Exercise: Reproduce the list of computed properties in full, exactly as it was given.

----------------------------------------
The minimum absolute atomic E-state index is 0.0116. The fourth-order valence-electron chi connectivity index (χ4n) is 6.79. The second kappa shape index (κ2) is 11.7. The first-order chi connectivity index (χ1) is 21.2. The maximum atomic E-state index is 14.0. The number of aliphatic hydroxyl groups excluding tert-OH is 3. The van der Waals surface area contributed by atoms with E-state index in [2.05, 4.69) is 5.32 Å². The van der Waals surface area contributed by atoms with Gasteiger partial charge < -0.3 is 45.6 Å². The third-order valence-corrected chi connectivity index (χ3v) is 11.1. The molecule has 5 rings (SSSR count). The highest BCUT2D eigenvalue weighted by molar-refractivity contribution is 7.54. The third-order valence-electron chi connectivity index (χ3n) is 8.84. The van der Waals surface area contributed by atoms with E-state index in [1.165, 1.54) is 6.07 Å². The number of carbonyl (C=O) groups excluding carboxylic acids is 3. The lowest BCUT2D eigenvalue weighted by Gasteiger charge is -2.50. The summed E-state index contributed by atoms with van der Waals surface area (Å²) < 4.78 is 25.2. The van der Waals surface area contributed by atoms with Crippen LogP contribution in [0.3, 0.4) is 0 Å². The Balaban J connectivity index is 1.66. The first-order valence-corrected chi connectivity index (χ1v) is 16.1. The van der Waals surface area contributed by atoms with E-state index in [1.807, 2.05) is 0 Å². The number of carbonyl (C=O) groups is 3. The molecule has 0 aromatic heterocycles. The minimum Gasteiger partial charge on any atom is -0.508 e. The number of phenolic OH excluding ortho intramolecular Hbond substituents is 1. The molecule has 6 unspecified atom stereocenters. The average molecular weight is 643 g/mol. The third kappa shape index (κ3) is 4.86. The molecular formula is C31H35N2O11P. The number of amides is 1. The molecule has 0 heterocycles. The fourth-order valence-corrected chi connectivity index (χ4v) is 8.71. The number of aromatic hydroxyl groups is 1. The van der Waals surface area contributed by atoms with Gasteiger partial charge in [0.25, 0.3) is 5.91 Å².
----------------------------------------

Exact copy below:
The minimum absolute atomic E-state index is 0.0116. The fourth-order valence-electron chi connectivity index (χ4n) is 6.79. The second kappa shape index (κ2) is 11.7. The first-order chi connectivity index (χ1) is 21.2. The maximum atomic E-state index is 14.0. The number of aliphatic hydroxyl groups excluding tert-OH is 3. The van der Waals surface area contributed by atoms with E-state index in [2.05, 4.69) is 5.32 Å². The van der Waals surface area contributed by atoms with Gasteiger partial charge < -0.3 is 45.6 Å². The third-order valence-corrected chi connectivity index (χ3v) is 11.1. The molecule has 5 rings (SSSR count). The highest BCUT2D eigenvalue weighted by molar-refractivity contribution is 7.54. The third-order valence-electron chi connectivity index (χ3n) is 8.84. The van der Waals surface area contributed by atoms with E-state index in [1.165, 1.54) is 6.07 Å². The number of carbonyl (C=O) groups excluding carboxylic acids is 3. The lowest BCUT2D eigenvalue weighted by Gasteiger charge is -2.50. The summed E-state index contributed by atoms with van der Waals surface area (Å²) < 4.78 is 25.2. The van der Waals surface area contributed by atoms with Crippen LogP contribution in [0.3, 0.4) is 0 Å². The Balaban J connectivity index is 1.66. The first-order valence-corrected chi connectivity index (χ1v) is 16.1. The van der Waals surface area contributed by atoms with E-state index in [1.807, 2.05) is 0 Å². The number of carbonyl (C=O) groups is 3. The molecule has 0 aromatic heterocycles. The minimum Gasteiger partial charge on any atom is -0.508 e. The number of phenolic OH excluding ortho intramolecular Hbond substituents is 1. The molecule has 6 unspecified atom stereocenters. The average molecular weight is 643 g/mol. The third kappa shape index (κ3) is 4.86. The molecular formula is C31H35N2O11P. The number of amides is 1. The molecule has 0 heterocycles. The fourth-order valence-corrected chi connectivity index (χ4v) is 8.71. The number of aromatic hydroxyl groups is 1. The van der Waals surface area contributed by atoms with Gasteiger partial charge in [0.25, 0.3) is 5.91 Å².